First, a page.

I was at the cabin of friends when I waded into the water, slapped on my goggles and swam across the lake and back.

The water glowed a deep green as the sun's rays angled through the surface. It felt freeing to keep moving forward, no swim lane to follow. Halfway across, I paused to look straight down. It was a sea of darkness. I was glad my friend had agreed to paddle her bright kayak beside me.

The whole outing took less than an hour, but it felt like good, invigorating excuse to grab a second helping at dinner.

I didn't know it at the time, but anyone can have such a getaway, if not at my friends' cabin. Increasing numbers of travel companies are offering a new kind of adventure devoted to wild, open-water swimming. Consider it full-immersion vacationing.

Some trips are for novice enthusiasts looking for a refreshing way to see a place.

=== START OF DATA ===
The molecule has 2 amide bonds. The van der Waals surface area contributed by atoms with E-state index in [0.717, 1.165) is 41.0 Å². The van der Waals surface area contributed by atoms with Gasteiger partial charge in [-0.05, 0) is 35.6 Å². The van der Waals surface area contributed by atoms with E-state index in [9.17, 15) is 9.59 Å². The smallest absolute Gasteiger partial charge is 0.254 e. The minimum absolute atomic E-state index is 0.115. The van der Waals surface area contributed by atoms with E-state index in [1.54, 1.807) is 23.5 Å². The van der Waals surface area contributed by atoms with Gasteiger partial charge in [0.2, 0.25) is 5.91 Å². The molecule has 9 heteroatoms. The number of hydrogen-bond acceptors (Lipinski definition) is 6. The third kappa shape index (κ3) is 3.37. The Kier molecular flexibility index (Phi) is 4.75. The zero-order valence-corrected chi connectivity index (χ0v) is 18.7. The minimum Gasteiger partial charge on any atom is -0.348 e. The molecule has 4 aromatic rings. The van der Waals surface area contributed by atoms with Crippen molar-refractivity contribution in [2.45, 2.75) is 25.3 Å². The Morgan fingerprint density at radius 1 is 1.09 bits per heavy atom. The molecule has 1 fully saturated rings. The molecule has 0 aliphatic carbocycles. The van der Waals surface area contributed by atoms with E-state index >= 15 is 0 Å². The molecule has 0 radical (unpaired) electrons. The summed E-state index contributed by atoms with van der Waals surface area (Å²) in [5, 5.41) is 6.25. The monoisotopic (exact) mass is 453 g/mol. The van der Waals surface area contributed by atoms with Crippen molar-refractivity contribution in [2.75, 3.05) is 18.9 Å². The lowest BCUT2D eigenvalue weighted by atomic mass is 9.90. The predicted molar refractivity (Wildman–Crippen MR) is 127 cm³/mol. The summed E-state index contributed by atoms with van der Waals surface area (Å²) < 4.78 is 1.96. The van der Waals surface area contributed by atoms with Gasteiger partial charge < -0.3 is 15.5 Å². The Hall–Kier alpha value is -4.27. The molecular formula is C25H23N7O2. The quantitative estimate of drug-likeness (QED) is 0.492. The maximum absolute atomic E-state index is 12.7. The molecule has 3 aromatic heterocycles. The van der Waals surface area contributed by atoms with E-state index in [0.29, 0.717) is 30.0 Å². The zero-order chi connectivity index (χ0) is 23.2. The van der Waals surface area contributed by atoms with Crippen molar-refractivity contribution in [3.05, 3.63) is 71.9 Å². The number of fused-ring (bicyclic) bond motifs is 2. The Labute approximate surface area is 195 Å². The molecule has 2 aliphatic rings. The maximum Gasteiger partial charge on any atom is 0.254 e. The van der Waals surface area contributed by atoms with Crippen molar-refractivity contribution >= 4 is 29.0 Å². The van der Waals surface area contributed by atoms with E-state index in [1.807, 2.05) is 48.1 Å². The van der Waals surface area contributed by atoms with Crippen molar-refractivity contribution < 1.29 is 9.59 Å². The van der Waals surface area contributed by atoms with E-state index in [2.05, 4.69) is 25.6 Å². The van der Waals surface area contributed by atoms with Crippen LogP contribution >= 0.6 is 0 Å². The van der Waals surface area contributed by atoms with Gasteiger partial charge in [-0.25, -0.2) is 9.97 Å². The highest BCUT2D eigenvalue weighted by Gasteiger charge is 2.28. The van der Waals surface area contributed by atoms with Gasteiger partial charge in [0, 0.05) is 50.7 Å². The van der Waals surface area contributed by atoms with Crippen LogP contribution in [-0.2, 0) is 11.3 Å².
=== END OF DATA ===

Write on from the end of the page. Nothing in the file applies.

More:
Hop into aqua waters off a Greek island, swim a while and enjoy a traditional lunch at a taverna. This is the specialty of Big Blue Swim, a company that brings swimmers of varying abilities to Crete, Santorini and other Greek locales. The trips are a balance of relaxation, exploration and swimming (thebigblueswim.com).

Others are devoted to hard-core swimmers who hope to gain speed and endurance by open-water swimming, with instruction thrown in.

Swimquest, a United Kingdom company, has trips with medal-winning swimmers who can analyze a swim stroke and offer ways to improve efficiency with pool and open-water swims. One location is Lanzarote, one of the Canary Islands. It also offers "beginners and improvers" trips (swimquest.uk.com).

SwimTrek hosts trips to a range of locations, from Belize to Croatia, and some have short swims, clocking as little as 1.8 miles a day (swimtrek.com).

Swim Vacations, a U.S. company, brings swimmers to the U.S. Virgin Islands, Kona, Hawaii and the Bahamas.

From a Minnesota lake to the Caribbean Sea: I'm ready.

Contact Travel Editor Kerri Westenberg at travel@startribune.com.